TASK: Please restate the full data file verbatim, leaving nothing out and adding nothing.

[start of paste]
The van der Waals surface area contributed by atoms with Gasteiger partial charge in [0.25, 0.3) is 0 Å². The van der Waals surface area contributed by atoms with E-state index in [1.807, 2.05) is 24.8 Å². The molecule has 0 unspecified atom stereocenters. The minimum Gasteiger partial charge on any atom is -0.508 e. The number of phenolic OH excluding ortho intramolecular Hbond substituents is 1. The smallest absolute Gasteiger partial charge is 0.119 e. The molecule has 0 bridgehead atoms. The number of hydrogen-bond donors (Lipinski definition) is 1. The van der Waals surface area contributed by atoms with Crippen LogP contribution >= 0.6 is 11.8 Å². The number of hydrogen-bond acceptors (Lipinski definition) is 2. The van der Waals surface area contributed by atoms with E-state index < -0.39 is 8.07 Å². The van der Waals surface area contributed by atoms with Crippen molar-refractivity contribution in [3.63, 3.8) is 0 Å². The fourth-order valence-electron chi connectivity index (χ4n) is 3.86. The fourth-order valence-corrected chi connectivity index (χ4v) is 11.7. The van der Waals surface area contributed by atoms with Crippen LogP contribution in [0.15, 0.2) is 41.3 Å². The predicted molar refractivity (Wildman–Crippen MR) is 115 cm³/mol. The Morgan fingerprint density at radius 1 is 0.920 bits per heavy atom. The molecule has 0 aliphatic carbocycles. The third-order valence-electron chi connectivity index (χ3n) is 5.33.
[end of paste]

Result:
The van der Waals surface area contributed by atoms with Gasteiger partial charge in [0.25, 0.3) is 0 Å². The van der Waals surface area contributed by atoms with E-state index in [1.807, 2.05) is 24.8 Å². The molecule has 0 unspecified atom stereocenters. The minimum Gasteiger partial charge on any atom is -0.508 e. The number of phenolic OH excluding ortho intramolecular Hbond substituents is 1. The smallest absolute Gasteiger partial charge is 0.119 e. The molecule has 0 bridgehead atoms. The number of hydrogen-bond donors (Lipinski definition) is 1. The van der Waals surface area contributed by atoms with Crippen LogP contribution >= 0.6 is 11.8 Å². The number of hydrogen-bond acceptors (Lipinski definition) is 2. The van der Waals surface area contributed by atoms with E-state index < -0.39 is 8.07 Å². The van der Waals surface area contributed by atoms with Crippen molar-refractivity contribution in [3.63, 3.8) is 0 Å². The fourth-order valence-electron chi connectivity index (χ4n) is 3.86. The fourth-order valence-corrected chi connectivity index (χ4v) is 11.7. The van der Waals surface area contributed by atoms with Crippen LogP contribution in [0.15, 0.2) is 41.3 Å². The predicted molar refractivity (Wildman–Crippen MR) is 115 cm³/mol. The Morgan fingerprint density at radius 1 is 0.920 bits per heavy atom. The molecule has 0 aliphatic carbocycles. The third-order valence-electron chi connectivity index (χ3n) is 5.33.